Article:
Local was visited frequently by him when he was local archbishop.
Residents are calling for the region to be urbanized.
Pope Francis became the name of a neighborhood in a poor region of Buenos Aires, Argentina. It is a settlement he visited frequently when he did his pastoral work as archbishop of the Argentine capital and the population now claims decent housing. This Thursday (13), Francisco completes one year at the head of the Catholic Church.
"We chose the name of the neighborhood among all the residents. We identified ourselves very much with the pope, since he is well aware of the needs of people living in poverty," said Efe Marcelo, one of the members of the almost 1,000 families who live near the Villa 20, in the district of Lugano.
Some 3,500 people have made these lands their home with the hope that the authorities will comply with the law dictated in 2005 that says the region must be urbanized. The young families, the majority with at least two children, are mainly Argentines, Bolivians and Paraguayans.
"Our problem is that of decent housing. The authorities claim that the region is contaminated and that, therefore, we have to leave here, but we tire of lies. They say that they will give the houses, the years pass, and nothing is done" , denounced Marcelo.
Waiting for the court to issue an eviction order, the residents of the pope Francisco neighborhood will send a letter to the pontiff, who in December last year publicly claimed decent houses for all homeless families, explaining the struggle, and thus making it appear " through a voice as important as his ".
"Our struggle is the same as that of all other poor neighborhoods, the struggle for urbanization, which lack dignified housing for the people," said Marcelo.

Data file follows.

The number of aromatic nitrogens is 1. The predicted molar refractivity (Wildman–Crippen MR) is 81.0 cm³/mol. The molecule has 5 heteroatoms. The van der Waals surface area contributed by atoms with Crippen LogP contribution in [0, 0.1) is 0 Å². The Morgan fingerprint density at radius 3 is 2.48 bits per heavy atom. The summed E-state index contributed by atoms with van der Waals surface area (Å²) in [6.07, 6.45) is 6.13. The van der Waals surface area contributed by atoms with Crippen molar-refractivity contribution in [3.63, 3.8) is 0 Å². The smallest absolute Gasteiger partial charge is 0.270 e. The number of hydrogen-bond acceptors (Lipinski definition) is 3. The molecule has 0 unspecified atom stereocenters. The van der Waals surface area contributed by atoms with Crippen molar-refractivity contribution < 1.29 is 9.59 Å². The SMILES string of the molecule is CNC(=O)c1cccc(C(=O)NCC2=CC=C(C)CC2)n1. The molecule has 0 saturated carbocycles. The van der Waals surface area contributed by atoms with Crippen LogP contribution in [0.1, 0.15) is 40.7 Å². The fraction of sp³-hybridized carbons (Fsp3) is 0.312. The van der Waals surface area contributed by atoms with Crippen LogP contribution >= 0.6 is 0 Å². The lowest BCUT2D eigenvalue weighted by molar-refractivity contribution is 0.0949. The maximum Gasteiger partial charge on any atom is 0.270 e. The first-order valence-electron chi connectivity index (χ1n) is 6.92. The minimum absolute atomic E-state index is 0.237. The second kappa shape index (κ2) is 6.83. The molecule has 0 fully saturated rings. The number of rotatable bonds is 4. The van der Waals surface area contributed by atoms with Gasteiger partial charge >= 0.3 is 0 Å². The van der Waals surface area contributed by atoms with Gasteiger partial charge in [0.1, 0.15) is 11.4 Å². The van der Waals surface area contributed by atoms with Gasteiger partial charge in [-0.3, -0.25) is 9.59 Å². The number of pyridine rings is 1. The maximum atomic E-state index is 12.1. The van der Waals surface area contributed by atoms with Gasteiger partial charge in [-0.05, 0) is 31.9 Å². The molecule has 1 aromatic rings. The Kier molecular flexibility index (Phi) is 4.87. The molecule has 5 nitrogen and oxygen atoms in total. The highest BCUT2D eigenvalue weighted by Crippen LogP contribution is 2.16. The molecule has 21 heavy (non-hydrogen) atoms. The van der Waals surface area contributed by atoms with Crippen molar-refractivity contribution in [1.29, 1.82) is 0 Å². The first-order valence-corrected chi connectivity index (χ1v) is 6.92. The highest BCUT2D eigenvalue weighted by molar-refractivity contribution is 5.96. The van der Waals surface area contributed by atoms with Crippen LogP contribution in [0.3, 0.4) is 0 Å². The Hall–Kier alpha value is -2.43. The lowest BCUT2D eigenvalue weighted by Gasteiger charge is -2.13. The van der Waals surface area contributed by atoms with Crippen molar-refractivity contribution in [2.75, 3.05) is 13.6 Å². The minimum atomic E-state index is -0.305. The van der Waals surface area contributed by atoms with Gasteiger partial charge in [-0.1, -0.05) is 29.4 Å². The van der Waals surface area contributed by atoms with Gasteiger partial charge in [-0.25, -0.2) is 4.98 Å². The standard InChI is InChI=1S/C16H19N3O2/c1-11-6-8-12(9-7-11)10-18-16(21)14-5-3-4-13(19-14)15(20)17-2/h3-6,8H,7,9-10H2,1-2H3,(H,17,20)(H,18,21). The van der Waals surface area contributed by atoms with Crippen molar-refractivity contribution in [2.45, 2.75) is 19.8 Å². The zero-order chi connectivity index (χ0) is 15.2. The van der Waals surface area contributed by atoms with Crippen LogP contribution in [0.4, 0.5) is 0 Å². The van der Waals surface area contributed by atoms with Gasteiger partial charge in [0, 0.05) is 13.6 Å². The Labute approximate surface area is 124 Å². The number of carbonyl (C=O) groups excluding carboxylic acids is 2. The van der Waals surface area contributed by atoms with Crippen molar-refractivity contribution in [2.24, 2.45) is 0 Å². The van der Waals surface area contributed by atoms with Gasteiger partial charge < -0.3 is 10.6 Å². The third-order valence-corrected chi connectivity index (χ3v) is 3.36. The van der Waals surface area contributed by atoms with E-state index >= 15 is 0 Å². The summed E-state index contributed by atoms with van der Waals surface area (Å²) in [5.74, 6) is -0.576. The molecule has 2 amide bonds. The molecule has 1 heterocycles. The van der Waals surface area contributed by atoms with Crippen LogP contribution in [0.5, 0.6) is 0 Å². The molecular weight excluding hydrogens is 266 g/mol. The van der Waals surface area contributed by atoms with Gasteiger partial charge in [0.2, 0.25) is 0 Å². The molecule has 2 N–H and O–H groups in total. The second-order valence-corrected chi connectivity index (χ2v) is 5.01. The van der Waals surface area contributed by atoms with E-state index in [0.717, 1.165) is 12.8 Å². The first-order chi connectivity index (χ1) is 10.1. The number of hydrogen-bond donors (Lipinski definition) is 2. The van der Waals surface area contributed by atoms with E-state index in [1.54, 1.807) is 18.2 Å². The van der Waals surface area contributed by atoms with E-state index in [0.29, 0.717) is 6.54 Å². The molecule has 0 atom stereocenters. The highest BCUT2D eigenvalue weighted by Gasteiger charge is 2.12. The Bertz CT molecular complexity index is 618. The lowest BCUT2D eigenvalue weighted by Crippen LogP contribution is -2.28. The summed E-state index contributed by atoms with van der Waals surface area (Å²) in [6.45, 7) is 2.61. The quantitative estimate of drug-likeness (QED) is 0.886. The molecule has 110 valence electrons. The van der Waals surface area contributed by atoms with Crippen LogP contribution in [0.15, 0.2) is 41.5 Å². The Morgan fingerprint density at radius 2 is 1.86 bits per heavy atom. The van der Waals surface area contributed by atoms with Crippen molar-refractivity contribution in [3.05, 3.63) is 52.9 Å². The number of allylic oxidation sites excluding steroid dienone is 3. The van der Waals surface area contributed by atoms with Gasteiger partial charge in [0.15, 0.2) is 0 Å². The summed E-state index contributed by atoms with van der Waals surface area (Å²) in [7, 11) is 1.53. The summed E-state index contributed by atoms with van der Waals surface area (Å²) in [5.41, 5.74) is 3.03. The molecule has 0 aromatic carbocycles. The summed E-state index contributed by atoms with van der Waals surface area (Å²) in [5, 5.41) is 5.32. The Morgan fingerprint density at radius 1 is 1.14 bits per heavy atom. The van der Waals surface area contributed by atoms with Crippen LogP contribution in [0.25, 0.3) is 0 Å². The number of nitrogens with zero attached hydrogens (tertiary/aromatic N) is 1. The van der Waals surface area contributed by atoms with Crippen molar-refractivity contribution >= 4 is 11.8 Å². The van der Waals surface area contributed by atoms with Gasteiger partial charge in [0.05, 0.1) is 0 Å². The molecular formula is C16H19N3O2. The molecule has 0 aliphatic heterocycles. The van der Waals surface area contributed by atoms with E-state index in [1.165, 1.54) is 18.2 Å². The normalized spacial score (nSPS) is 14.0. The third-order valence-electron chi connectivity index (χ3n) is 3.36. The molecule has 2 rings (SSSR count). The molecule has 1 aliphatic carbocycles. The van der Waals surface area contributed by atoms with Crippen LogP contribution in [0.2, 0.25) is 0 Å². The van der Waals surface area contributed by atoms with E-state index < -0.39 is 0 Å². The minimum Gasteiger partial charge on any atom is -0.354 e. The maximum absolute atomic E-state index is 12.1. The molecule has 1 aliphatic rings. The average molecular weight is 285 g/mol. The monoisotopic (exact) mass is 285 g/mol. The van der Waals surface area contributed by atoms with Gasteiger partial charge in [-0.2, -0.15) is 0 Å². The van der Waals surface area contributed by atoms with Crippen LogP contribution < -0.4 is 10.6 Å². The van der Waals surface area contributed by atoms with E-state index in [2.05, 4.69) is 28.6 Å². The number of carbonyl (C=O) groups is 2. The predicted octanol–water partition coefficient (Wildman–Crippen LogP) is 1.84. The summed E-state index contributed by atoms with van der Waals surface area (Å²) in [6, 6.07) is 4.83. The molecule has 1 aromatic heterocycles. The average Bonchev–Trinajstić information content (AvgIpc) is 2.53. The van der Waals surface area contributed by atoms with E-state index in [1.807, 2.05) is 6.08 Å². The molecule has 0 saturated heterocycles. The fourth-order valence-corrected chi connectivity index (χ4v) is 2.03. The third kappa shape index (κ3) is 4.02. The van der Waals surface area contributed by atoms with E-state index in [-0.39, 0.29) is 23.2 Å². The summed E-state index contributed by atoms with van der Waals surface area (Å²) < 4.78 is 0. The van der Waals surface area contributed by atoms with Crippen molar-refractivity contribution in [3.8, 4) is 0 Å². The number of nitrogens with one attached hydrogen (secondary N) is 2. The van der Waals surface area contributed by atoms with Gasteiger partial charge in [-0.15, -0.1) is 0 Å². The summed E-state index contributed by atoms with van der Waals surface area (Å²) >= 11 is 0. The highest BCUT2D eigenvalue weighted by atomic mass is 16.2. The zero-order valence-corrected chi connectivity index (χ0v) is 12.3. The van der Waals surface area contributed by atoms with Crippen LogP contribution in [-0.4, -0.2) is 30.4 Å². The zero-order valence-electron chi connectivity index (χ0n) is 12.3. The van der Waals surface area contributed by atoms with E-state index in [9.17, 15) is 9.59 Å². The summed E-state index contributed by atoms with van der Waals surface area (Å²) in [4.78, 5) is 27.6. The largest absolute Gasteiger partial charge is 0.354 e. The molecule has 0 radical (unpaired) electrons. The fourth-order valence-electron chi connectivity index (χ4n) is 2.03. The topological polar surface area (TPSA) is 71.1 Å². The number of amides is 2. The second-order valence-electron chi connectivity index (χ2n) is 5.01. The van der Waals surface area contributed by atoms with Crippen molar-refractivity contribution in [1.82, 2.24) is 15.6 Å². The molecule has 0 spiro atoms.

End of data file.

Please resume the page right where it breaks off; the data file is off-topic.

In large pots heated by the fire, residents prepare community food, with food donated by neighbors in the region, and milk for children, which they share among young mothers.
"People live normally, within the situation in which we find ourselves," says Marcelo. "We don't want anything as a gift, only that they urbanize and that we can pay for the electricity, water and the deed for the house".
Fernando Murias, one of the three doctors who work there together with a nurse, says that, for now, the situation is under control, and that the problem will come in the cold of winter.
"There are a lot of pregnant girls and women here. There are still no health problems, but they will appear with the cold. We are getting information about everyone who may have a history of bronchiolitis to prepare," he said.
Doctors are divided by region and visit the precarious houses built with wood and metal, recording the residents' clinical history, with special attention to children.
"When there was a junkyard of cars here, we had 14 cases of saturnism (lead poisoning). Then came a court order for sanitation and urbanization, which until now has not been complied with" denounced Murias.
"Without family support, this situation could not be maintained. They are young families that have the support of their grandparents, who are taking care of the piece of land while their parents work and the children are in school," said the doctor.
With a mass, held by Father Franco, one of the well-known "village priests" who work in the marginalized regions of Buenos Aires, the Papa Francisco neighborhood was inaugurated on Wednesday (12).
"It is an excellent idea to appeal to the pope to raise awareness of the situation of these people and to claim that the church gets involved in finding a solution to the problem," said Murias before continuing his visit home through the houses.